The bait-and-switch tactic of Wells in his book, as we have seen, is not very straightforward or even conclusive, but young earth creationists (YEC’s) tackle the problem in a different way, attributing the existence of horses to a definite intelligent agent: God. While generally silent about horses in their popular tracts The Lie and Refuting Evolution, the #1 creationist group in the United States (for the moment, anyway, as creationist ministries seem to have a bang-and-bust cycle) Answers in Genesis has a few articles on the subject available on their website. In an 1999 article, Jonathan Sarfati (now with Creation Ministries International,due to a schism within AiG) wrote “The non-evolution of the horse: Special creation or evolved rock badger?” in which he pontificates on why there are so many fossil horses with extra toes, low-crowned teeth, and of smaller stature;

An important part of the biblical creation model is that different kinds of creatures were created with lots of genetic information. Natural selection can sort out this pre-existing genetic information, by eliminating creatures not suited to a particular environment. Thus many different varieties can be produced in different environments. Note that this sorting process involves a loss of information, so is irrelevant to particles-to-people evolution, which requires non-intelligent processes to add new information.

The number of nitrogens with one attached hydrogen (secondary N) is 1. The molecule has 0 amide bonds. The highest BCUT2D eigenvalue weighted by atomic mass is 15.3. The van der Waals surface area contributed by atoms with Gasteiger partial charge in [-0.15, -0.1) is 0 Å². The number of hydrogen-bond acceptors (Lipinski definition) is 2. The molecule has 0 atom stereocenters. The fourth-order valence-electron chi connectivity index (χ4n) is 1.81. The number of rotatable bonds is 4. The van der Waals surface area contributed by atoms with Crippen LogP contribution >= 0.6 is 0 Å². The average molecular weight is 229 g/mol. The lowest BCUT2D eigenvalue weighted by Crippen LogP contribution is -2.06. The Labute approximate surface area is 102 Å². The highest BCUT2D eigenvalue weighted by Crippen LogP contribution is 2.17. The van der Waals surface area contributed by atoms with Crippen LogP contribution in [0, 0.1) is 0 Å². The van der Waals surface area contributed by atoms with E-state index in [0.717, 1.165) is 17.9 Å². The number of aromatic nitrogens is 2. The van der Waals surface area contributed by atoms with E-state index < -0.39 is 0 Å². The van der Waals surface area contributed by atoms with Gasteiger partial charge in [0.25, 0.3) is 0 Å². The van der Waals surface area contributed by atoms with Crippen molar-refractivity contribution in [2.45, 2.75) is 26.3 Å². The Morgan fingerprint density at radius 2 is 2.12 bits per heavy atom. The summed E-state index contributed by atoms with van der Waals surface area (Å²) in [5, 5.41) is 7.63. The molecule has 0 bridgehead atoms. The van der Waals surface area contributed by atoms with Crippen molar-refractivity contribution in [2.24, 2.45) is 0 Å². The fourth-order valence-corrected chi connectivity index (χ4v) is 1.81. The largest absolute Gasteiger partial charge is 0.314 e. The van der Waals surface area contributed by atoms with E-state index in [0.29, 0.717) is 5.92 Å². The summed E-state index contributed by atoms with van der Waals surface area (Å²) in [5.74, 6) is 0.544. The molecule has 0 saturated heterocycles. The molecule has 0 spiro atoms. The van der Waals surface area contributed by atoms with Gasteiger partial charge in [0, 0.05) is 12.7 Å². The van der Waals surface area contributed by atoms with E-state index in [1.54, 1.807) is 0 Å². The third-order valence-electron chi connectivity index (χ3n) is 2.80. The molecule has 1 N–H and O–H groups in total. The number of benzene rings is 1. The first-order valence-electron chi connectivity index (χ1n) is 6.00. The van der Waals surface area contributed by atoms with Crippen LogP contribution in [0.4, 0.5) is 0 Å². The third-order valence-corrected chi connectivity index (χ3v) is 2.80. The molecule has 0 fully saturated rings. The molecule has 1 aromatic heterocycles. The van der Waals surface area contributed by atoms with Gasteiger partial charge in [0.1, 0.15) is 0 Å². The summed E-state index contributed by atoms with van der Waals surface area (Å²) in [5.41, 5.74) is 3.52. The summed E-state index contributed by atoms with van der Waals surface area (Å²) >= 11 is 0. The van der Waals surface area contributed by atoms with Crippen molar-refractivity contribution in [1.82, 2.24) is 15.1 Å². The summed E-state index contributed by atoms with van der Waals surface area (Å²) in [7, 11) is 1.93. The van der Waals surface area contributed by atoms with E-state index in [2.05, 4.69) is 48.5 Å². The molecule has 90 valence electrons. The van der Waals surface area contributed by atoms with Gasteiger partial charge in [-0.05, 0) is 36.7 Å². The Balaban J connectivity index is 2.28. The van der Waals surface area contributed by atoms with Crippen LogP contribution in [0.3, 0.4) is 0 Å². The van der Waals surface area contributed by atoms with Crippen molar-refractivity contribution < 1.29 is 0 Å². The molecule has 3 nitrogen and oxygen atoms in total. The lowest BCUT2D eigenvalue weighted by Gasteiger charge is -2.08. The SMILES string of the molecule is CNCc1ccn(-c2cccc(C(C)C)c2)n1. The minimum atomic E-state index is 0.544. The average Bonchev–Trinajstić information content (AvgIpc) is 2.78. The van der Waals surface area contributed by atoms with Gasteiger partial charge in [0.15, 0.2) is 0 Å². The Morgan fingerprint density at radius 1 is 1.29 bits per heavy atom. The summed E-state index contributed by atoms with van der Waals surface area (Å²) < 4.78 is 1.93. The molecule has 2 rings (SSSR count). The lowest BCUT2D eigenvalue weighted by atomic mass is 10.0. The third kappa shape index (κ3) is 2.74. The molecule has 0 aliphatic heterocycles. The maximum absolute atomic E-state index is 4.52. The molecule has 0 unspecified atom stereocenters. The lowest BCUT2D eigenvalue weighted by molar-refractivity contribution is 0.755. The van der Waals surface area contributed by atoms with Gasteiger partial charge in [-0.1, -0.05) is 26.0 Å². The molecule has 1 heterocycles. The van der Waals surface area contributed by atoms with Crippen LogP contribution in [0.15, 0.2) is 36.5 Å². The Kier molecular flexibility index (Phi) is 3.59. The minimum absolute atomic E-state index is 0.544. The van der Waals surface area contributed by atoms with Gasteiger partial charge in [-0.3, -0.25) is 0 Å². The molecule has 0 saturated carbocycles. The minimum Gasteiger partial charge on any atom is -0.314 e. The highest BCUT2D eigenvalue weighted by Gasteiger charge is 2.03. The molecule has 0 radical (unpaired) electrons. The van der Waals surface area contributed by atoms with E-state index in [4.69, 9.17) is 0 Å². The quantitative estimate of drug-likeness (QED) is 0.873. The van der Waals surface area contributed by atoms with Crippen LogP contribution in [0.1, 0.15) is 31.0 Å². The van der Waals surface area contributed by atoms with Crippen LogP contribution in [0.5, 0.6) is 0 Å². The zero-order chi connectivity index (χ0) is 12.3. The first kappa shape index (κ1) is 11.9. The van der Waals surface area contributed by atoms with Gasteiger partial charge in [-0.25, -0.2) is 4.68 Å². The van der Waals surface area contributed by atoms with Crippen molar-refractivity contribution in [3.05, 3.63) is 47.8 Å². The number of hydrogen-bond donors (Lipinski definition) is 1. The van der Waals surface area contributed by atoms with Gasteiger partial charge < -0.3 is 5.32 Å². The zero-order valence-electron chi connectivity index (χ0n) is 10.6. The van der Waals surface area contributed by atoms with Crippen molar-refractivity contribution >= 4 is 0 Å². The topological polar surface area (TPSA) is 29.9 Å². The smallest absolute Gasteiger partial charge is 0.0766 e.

Also, much of this (created) genetic information may have been latent (hidden, i.e. the features coded for are not expressed in the offspring) in the original created kinds. They also had other controlling or regulatory genes that switch other genes ‘on’ or ‘off.’ That is, they control whether or not the information in a gene will be decoded, so the trait will be expressed in the creature. This would enable very rapid and ‘jumpy’ changes, which are still changes involving already created information, not generation of new information.

Applying these principles to the horse, the genetic information coding for extra toes is present, but is switched off in most modern horses. Sometimes a horse is born today where the genes are switched on, and certainly many fossil horses also had the genes switched on. This would explain why there are no transitional forms showing gradually smaller toe size. [emphasis mine]